Our research seeks to answer three broad questions: (1) How do dogs think and see the world? (2) How has this changed across domestication? (3) What can this tell us about humans?
How do dogs think and see the world?
To read recent coverage of our work with dogs by the American Kennel Club, check out this link.
How have dogs changed across domestication?
What can dogs tell us about humans?
Although dogs are interesting to study in-and-of-themselves, we also study dogs at Boston College because of the insight they provide into our own human psychology. As dogs have become our best friends over domestication, they have become more similar to us in some ways than our closest primate relatives. As one notable example, dogs readily follow human social cues, like pointing or eye gaze, while our closest primate relatives struggle to interpret these cues without extensive training. Given that dogs are similar to us in so many ways, we are interested in exploring both the similarities and differences between dogs and humans so we can pinpoint aspects of psychology that may be uniquely human.
Peer Reviewed Publications
Bray, E., Otto, C., Udell, M., Hall, N., Johnston, A. M., & MacLean, E. (2021). Enhancing the selection and performance of working dogs. Frontiers in Veterinary Science, 8, 644431. PDF
Pelgrim, M., Espinosa, J., Tecwyn, E, Marton, S., Johnston, A. M., Buchsbaum, D. (2021). What’s the point? Domestic dogs’ sensitivity to the accuracy of human informants. Animal Cognition, 24, 281-297. PDF
Silver, Z., Furlong, E., Johnston, A. M., & Santos, L. R. (2021). Training differences predict dogs’ (Canis lupus familiaris) preferences for prosocial others. Animal Cognition, 24, 75-83. PDF
Byrne, M., Bray, E., MacLean, E., Johnston, A. M. (2020). Evidence of win-stay-lose-shift in puppies and adult dogs. Proceedings of the Cognitive Science Society. PDF
Royka, A. L., Johnston, A. M., Santos, L. R. (2020). Metacognition in canids: A comparison of dogs (Canis familiaris) and dingoes (Canis dingo). Manuscript in press at the Journal of Comparative Psychology. PDF
Johnston, A. M., Byrne, M., & Santos, L. R. (2018). What is unique about shared reality? Insights from a new comparison species. Current Opinion in Psychology, 23, 30-33. PDF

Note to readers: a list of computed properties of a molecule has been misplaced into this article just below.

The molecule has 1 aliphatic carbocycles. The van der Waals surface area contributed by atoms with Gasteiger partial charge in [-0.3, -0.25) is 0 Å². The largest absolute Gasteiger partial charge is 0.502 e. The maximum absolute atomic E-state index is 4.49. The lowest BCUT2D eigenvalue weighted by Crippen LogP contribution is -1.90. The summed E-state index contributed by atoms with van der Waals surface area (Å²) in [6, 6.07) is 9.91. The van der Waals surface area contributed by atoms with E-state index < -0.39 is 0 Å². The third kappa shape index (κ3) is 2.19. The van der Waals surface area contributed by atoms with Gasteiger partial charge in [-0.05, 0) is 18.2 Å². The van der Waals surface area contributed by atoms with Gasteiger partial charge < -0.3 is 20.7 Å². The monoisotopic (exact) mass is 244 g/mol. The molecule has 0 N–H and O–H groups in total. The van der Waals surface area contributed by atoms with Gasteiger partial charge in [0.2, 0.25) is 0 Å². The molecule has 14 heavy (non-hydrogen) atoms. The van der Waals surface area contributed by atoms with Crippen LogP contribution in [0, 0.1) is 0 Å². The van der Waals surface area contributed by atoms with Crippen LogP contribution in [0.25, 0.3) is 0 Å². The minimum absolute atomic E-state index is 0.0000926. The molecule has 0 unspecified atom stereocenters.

Johnston, A. M., Huang, Y., & Santos, L. R. (2018). Dogs do not demonstrate a human-like bias to defer to communicative cues. Learning & Behavior, 46(4), 449-461. PDF
Johnston, A. M., Holden, P. C., & Santos, L. R. (2017). Exploring the evolutionary origins of overimitation: A comparison across domesticated and non-domesticated canids. Developmental Science, 20(4), e12460. PDF
Johnston, A. M., Turrin, C., Watson, L., Arre, A. M., & Santos, L. R. (2017) Uncovering the origins of dog-human eye contact: Dingoes establish eye contact more than wolves, but less than dogs. Animal Behaviour, 133, 123-129. PDF
Johnston, A. M., McAuliffe, K. & Santos, L. R. (2015). Another way to learn about teaching: What dogs can tell us about the evolution of pedagogy. Behavioral and Brain Sciences, 38, e44. PDF
In Press Publications
Hall, N., Johnston, A.M., Bray, E., Otto, C., MacLean, E., & Udell, M. (in press). Working dog training for the 21st century. Frontiers in Veterinary Science.
Johnston, A. M., Arre, A. M., Bogese, M. J., & Santos, L. R. (in press). How do communicative cues shape the way that dogs (Canis familiaris) encode objects? Journal of Comparative Psychology.
Johnston, A. M., Chang, L. W., Wharton, K., & Santos, L. R. (in press). Dogs (Canis familiaris) prioritize independent exploration over looking back. Journal of Comparative Psychology.
Book Reviews and Popular Press
Dr. Johnston was recently featured in an article entitled “How Stupid are Dogs, Really?” along with some of her colleagues from the field of dog cognition. This interesting article covers some of the misconceptions people tend to have regarding canine...
Our primary investigator, Dr. Angie Johnston, was recently invited to be a guest on the Sporting Dog Talk Podcast. In episode 63, she and the hosts discuss topics about canine communication including its evolution and what it means for owners. Check out the episode...